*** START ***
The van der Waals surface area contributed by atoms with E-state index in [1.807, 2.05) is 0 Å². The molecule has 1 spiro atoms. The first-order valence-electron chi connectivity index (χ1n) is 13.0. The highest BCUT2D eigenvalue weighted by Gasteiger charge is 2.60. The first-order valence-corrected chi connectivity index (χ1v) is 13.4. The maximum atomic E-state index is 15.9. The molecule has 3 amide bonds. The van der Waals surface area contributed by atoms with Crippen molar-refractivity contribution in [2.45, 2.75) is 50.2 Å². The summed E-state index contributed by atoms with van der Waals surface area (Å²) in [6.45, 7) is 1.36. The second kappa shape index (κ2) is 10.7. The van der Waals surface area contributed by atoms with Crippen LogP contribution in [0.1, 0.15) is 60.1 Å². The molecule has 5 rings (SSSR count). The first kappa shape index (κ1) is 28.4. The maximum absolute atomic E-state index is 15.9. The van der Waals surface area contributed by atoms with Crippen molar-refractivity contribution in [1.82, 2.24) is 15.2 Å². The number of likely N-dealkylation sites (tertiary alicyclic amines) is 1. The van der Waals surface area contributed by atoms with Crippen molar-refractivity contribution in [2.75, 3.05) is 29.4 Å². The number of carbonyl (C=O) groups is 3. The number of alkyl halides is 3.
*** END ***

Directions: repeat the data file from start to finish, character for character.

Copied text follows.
The van der Waals surface area contributed by atoms with E-state index in [1.807, 2.05) is 0 Å². The molecule has 1 spiro atoms. The first-order valence-electron chi connectivity index (χ1n) is 13.0. The highest BCUT2D eigenvalue weighted by Gasteiger charge is 2.60. The first-order valence-corrected chi connectivity index (χ1v) is 13.4. The maximum atomic E-state index is 15.9. The molecule has 3 amide bonds. The van der Waals surface area contributed by atoms with Crippen molar-refractivity contribution in [2.45, 2.75) is 50.2 Å². The summed E-state index contributed by atoms with van der Waals surface area (Å²) in [6.45, 7) is 1.36. The second kappa shape index (κ2) is 10.7. The van der Waals surface area contributed by atoms with Crippen LogP contribution in [0.1, 0.15) is 60.1 Å². The molecule has 5 rings (SSSR count). The first kappa shape index (κ1) is 28.4. The maximum absolute atomic E-state index is 15.9. The van der Waals surface area contributed by atoms with Crippen molar-refractivity contribution in [1.82, 2.24) is 15.2 Å². The number of likely N-dealkylation sites (tertiary alicyclic amines) is 1. The van der Waals surface area contributed by atoms with Crippen molar-refractivity contribution in [2.75, 3.05) is 29.4 Å². The number of carbonyl (C=O) groups is 3. The number of alkyl halides is 3.